IN 2014, THE PEN­TAGON an­nounced plans to build a drone base in the mid­dle of the Sa­hara to bol­ster its sur­veil­lance ca­pa­bil­i­ties in West Africa. The site: an an­cient mar­ket­place town called Agadez in the na­tion of Niger. Over the past decade, West Africa has be­come a hot­bed for ji­hadist groups, in­clud­ing Boko Haram and Al Qaeda. Known as the gate­way to the Sa­hara, Agadez is the fi­nal stop­ping point be­fore West Africa gives way to one of the big­gest ter­ror­ist havens in the world.

Agadez isn’t nec­es­sar­ily a dream as­sign­ment for the U.S. mil­i­tary per­son­nel and govern­ment con­trac­tors who will soon be ar­riv­ing there. It’s a ram­shackle town in one of the poor­est coun­tries on Earth, ac­ces­si­ble only by long, badly main­tained roads, many of them rid­dled with land mines left over from past mil­i­tary con­flicts. The city’s pop­u­la­tion is heav­ily com­posed of eth­nic Tuaregs, a fiercely in­de­pen­dent no­madic peo­ple with a long his­tory of armed re­bel­lion. But what it lacks in in­fra­struc­ture and se­cu­rity, the next Amer­i­can out­post in Africa makes up for with some­thing com­pletely un­ex­pected: a leg­endary indie rock scene.

A blend of ’60s-era rock ’n’ roll and the musical tra­di­tions of the Sa­ha­ran no­mad, Tuareg gui­tar mu­sic—or desert blues, as it’s of­ten called—is fluid, en­er­getic, and raw. “It’s like a snake eat­ing it­self,” says Jim James of My Morn­ing Jacket, who, like the Black Keys’ Dan Auer­bach and mem­bers of TV on the Ra­dio, has de­vel­oped an in­tense fas­ci­na­tion with desert blues. “So much pop mu­sic is verse-cho­rus-verse, and this isn’t. Just when you think it’s not go­ing to change, it changes right un­der your nose.” Mean­while, for the peo­ple of the Sa­hara— es­pe­cially the Tuareg—desert blues and pol­i­tics are fully in­ter­twined.

Since the early 1960s, they have been locked in an of­ten bloody


strug­gle against a suc­ces­sion of post­colo­nial govern­ments. And in­creas­ingly, mu­sic has be­come one of the most ef­fec­tive tools of their strug­gle. “Dur­ing the rev­o­lu­tions, the gui­tar be­came a way of telling truth to power,” says Bom­bino, the spir­i­tual fig­ure­head of Tuareg gui­tar mu­sic, whose chart-top­ping 2013 al­bum, No­mad, was pro­duced by Auer­bach in a Nashville stu­dio, and whose next U.S. tour kicks off this month. “So this is a pow­er­ful weapon, but for me it’s a weapon of peace.”

When Omara “Bom­bino” Moc­tar was 10 years old, he and his fam­ily fled their home in a Tuareg en­camp­ment near Agadez. The year was 1990, and a pan-na­tional Tuareg guer­rilla cam­paign was in full swing, trig­ger­ing a bru­tal re­sponse from the Niger govern­ment that left hun­dreds of civil­ians dead. While liv­ing with rel­a­tives in Al­ge­ria, Bom­bino hap­pened upon a gui­tar and some video­tapes of Jimi Hen­drix and Dire Straits, and he taught him­self to play.

By 2007, Bom­bino had been back in Niger for nearly a decade, liv­ing and work­ing in Agadez, where he’d helped es­tab­lish its mu­sic scene against a sepia back­drop of camel car­a­vans and mud-brick dwellings. That year a dis­pute over min­eral rights ig­nited yet another re­bel­lion. This time, as the guer­ril­las drove into bat­tle, the mu­sic of Bom­bino could be heard blast­ing from their tape decks.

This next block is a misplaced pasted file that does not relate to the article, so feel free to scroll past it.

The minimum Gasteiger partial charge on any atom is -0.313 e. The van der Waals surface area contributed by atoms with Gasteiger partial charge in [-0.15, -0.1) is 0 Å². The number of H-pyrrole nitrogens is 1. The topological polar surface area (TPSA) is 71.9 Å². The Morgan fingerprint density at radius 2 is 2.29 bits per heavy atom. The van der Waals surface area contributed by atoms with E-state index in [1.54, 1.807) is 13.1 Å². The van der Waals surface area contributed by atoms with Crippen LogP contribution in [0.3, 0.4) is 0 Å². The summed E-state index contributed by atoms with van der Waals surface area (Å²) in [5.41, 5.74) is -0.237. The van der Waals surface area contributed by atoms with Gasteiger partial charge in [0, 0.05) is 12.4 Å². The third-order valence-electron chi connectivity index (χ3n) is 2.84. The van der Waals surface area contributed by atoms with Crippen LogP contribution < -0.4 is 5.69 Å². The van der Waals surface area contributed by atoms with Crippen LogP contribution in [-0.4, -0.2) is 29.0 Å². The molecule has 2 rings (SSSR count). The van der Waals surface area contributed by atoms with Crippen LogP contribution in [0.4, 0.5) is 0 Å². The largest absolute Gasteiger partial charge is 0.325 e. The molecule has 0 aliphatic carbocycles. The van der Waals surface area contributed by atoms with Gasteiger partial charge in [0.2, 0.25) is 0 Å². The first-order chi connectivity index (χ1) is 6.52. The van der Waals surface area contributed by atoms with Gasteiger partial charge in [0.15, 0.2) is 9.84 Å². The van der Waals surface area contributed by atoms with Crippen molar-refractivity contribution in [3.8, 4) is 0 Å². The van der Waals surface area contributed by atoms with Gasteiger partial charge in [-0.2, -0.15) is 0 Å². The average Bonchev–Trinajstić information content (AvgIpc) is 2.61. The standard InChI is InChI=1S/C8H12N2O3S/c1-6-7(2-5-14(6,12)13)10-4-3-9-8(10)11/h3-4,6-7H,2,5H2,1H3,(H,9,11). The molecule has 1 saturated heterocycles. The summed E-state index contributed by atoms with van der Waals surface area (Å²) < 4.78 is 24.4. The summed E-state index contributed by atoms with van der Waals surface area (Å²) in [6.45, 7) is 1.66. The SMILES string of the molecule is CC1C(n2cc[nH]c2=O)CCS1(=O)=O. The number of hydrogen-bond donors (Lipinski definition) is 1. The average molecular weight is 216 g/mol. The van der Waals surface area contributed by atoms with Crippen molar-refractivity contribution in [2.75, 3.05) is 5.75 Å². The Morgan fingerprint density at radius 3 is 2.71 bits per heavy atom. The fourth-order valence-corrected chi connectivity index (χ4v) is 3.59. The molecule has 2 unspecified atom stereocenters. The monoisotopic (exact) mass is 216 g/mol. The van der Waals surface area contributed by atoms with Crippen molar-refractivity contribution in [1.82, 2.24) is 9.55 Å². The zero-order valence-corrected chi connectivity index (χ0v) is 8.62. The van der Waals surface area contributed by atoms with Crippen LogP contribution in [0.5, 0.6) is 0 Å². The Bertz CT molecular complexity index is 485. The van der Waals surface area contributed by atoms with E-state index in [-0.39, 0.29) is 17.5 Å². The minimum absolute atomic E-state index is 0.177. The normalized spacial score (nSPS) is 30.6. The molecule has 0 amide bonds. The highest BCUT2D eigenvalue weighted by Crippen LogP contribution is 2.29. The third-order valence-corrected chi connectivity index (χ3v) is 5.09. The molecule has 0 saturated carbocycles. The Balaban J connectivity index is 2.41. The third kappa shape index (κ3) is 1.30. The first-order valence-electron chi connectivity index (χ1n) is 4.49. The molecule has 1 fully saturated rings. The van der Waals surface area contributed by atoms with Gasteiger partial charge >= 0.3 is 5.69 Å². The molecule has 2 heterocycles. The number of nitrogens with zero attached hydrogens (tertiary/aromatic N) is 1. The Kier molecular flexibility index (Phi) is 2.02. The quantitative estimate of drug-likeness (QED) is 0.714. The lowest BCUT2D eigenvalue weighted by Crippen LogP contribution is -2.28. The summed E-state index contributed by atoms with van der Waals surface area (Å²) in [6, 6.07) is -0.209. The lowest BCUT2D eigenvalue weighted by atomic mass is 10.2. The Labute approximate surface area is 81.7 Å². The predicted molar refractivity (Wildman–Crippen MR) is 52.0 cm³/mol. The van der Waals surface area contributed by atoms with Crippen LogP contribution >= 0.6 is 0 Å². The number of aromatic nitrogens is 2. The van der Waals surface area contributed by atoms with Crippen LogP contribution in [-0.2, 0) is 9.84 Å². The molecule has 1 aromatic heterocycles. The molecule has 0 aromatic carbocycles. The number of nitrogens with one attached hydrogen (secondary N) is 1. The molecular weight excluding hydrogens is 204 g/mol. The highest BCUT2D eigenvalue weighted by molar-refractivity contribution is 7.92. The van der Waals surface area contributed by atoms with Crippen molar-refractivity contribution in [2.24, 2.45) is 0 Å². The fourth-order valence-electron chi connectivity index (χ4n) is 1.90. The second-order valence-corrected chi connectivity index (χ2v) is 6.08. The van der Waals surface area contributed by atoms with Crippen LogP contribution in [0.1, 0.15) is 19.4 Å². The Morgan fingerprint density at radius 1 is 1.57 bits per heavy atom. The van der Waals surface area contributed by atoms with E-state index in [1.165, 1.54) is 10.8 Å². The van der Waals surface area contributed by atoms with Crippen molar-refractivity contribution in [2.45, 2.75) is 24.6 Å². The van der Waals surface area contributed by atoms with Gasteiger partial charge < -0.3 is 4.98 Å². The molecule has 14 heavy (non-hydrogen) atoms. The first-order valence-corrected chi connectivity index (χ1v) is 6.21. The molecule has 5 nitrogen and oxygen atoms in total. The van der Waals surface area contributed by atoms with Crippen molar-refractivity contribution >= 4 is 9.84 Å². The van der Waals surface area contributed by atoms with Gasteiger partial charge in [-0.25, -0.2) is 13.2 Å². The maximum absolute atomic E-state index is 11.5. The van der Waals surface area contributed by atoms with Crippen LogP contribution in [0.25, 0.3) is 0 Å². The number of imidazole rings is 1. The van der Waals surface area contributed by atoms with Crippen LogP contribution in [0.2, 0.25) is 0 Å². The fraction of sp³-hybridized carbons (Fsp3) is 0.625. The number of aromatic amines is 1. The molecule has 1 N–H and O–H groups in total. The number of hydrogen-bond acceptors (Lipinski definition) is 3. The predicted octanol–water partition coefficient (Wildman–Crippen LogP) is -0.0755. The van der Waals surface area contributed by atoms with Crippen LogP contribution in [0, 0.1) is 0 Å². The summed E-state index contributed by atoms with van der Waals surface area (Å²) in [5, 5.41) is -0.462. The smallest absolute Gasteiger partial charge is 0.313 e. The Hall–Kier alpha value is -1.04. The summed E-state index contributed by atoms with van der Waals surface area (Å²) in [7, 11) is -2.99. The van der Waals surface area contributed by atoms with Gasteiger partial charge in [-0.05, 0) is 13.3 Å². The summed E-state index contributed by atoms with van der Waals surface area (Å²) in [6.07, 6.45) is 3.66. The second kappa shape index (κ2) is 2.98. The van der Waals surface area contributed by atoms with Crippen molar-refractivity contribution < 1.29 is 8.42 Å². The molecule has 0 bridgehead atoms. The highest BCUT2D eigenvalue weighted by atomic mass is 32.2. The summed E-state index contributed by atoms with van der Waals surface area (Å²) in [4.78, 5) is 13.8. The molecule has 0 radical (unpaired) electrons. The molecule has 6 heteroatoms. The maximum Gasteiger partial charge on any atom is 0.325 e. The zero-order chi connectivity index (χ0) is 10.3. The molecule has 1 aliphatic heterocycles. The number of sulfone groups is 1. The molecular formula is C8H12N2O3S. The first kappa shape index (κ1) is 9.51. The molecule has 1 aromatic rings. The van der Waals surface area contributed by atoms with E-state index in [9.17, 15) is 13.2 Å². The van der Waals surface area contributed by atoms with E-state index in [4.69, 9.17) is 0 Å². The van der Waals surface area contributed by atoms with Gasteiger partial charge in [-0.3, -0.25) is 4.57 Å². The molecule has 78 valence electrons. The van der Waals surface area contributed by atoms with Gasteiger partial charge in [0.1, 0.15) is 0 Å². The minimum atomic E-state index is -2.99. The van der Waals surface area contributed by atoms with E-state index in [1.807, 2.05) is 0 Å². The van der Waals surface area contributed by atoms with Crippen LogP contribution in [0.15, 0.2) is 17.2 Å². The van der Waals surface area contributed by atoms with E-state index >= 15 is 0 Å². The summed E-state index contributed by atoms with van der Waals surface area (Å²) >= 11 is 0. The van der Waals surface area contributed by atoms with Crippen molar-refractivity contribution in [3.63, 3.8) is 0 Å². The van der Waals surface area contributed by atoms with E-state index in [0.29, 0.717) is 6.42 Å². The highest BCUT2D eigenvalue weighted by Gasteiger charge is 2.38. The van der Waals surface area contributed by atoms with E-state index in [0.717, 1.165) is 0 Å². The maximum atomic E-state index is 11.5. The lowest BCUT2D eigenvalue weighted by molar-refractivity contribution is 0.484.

Be­fore long, the Tuareg were banned from play­ing gui­tar al­to­gether. And when ru­mors spread that two Agadez mu­si­cians had been ex­e­cuted by govern­ment sol­diers, panic en­sued. “I heard they were killed be­cause they had be­come en­ter­tain­ers for the rebels,” Bom­bino says. “But I also heard they were killed be­cause they were mu­si­cians. I didn’t want to take the risk, so I fled.”

Af­ter a frag­ile peace agree­ment was signed in 2009, Bom­bino re-emerged a lo­cal folk hero. And with the war over, for­eign in­ter­est in Tuareg gui­tar mu­sic went global.

His suc­cess, mean­while, has in­spired a surge of young Tuareg gui­tarists in Agadez. “Ev­ery­one wants to be a star; that’s kind of the dream there,” says Christo­pher Kirkley, a Port­land, Ore­gon, film­maker who re­cently pro­duced a Tuareg re­make of the Prince movie Pur­ple Rain. (Be­cause there is no word for pur­ple in the na­tive lan­guage Ta­masheq, the film’s ti­tle trans­lates into En­glish as “Rain the Color of Blue with a Lit­tle Red in It.”) The film stars an up-and-com­ing Tuareg gui­tarist named Mdou Moc­tar as the mo­tor­cy­cle-rid­ing mu­si­cian seek­ing fame in the “city where gui­tars are king.” It’s got ev­ery­thing: an epic gui­tar bat­tle with a ri­val, a pi­ous Mus­lim fa­ther who burns his son’s gui­tar to save his soul, and a bud­ding ro­mance in the desert.

For all the suc­cess of the town’s mu­sic, Agadez’s fu­ture re­mains un­cer­tain. As for­eign money and per­son­nel be­gin flooding in, the mu­si­cians of Agadez, most of whom sup­port them­selves by play­ing lo­cal wed­dings, may find their ca­reers bol­stered by both a re­newed sense of se­cu­rity and a more af­flu­ent Western au­di­ence. But not everybody is op­ti­mistic. “No one can con­trol the desert,” Bom­bino says. “That is why the ter­ror­ists like it there. Vi­o­lence in Africa—there is al­ways a busi­ness be­hind it.” ■

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